“Everyone had different prices for the crossing. The amounts reached up to $18 000. I had the lowest one. Although they said that a week ago it cost $500. Then boats started arriving,” Oleksiy recalls.

However, according to Oleksiy, even before the men were smuggled across the border, the police came to the house and started searching.

“We were exposed, they started frisking us, beating us with rifle butts. There was humiliation, they said: “There is a war in the country, and you want to escape”. I was lying on the cold ground, I was very cold, I asked to get up, but instead, they hit me. An hour later we were lifted from the ground, shoved into cars, and taken to the police station. We stayed there for about five hours,” says Oleksiy.

According to the man, no one explained anything to them at the police station. However, in his opinion, someone solved the issue with the police for them.

“They just put us in a car and drove away. No one said anything. I was already thinking that they would take us to jail or make some kind of brigade out of us — this option was more acceptable to me than jail. And then hop — they told us to come out. We were taken to some landing and transported by boats across the border. I would not recommend anyone to leave under such a scheme. I will never forget this day”.

What do law enforcement officers say?

According to the information provided to Zaborona by the National Police of Ukraine, criminal cases concerning the illegal departure abroad of men subject to mobilization are being investigated by the Main Investigation Department of the National Police of Ukraine and the Department of Inquiry of the National Police of Ukraine. This is because criminal offenses related to the illegal departure of men are divided into misdemeanors and felonies with different types of punishment.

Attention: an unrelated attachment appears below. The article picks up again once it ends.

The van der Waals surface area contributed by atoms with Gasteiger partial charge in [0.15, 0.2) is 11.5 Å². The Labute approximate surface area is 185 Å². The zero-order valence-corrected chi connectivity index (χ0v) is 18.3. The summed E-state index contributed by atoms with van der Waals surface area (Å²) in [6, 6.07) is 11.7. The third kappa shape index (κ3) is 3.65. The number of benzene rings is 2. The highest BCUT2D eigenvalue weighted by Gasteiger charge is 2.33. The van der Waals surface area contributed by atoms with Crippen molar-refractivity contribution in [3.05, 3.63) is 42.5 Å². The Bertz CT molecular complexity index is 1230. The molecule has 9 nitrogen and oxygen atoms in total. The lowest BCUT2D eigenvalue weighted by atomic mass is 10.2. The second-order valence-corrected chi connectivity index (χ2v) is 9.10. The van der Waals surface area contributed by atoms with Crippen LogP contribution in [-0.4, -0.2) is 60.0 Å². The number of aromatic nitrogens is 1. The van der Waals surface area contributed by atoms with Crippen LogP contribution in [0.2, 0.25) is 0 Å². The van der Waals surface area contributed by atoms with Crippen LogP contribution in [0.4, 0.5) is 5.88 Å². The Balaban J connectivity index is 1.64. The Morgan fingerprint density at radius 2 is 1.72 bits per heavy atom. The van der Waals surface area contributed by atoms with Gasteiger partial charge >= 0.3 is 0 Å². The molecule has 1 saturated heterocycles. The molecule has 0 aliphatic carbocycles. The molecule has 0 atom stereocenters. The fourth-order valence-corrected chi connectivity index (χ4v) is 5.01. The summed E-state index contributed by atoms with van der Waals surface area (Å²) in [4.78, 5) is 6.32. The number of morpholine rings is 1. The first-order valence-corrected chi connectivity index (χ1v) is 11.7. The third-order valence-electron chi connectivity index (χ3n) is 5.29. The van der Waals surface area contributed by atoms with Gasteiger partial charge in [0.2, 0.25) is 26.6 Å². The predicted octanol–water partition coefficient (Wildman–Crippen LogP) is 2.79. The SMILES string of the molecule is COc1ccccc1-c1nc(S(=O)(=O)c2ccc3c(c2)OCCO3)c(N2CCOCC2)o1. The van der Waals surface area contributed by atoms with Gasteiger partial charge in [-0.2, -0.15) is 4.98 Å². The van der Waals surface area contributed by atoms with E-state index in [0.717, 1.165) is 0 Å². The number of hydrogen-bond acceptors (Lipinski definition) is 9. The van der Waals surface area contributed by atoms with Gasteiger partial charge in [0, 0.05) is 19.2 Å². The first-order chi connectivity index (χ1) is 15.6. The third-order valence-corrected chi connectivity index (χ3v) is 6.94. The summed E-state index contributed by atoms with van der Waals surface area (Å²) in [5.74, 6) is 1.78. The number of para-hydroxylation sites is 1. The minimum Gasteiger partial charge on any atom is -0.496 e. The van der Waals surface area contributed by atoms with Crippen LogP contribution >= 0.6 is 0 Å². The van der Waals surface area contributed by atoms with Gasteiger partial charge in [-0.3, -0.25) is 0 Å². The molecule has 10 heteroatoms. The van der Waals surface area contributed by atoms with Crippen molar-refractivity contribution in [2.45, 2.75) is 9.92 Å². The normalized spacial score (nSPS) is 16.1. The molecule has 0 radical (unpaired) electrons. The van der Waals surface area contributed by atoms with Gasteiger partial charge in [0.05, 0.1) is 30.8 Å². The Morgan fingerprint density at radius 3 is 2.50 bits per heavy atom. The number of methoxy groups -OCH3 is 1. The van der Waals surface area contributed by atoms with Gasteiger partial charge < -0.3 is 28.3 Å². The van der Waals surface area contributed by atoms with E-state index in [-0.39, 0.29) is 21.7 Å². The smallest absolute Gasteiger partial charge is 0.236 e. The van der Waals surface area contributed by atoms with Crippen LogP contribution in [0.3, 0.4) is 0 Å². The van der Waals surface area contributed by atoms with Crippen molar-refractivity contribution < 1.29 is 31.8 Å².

According to the data received by the editorial office, since February 24, the Main Investigation Department of the National Police has initiated 1768 criminal proceedings related to the illegal crossing of the border. Of those:

– 773 proceedings were opened under Article 332 of the Criminal Code (Illegal transportation of persons across the state border of Ukraine);

– 830 criminal proceedings under Article 358 of the Criminal Code (Forgery of documents, seals, stamps, and forms);

– 159 criminal proceedings under Article 369 of the Criminal Code of Ukraine (Offer, promise, or giving an unlawful benefit to an official);

– 3 criminal proceedings under Article 366 of the Criminal Code of Ukraine (Official forgery);

– 2 criminal proceedings under Articles 332-2 of the Criminal Code of Ukraine (Illegal crossing of the state border of Ukraine), Article 368 of the Criminal Code of Ukraine (Acceptance of an offer, promise or receipt of an unlawful benefit by an official) and Article 369-2 of the Criminal Code of Ukraine (Abuse of influence).

As for the National Police Investigation Department, since February 24, they have initiated 2356 criminal proceedings. All proceedings were opened under Article 358 of the Criminal Code (Forgery of documents, seals, stamps, and forms).

According to law enforcement officers, in most cases, the subject of criminal proceedings are forged certificates of the military medical commission on unfitness for military service and temporary certificates of persons liable for military service. Also, they investigated cases of forgery of certificates and documents related to traveling abroad to study at foreign universities, birth certificates of children, pension certificates, certificates of combatants, certificates of parents of large families, marriage certificates, court decisions, adoption certificates, medical certificates of disability of a child, residence permits outside Ukraine, etc.

In addition to the National Police of Ukraine, the Security Service of Ukraine is also engaged in similar cases — and almost every week it reports on the exposure of another scheme of men’s departure abroad. However, Zaborona was unable to obtain accurate statistics on such cases.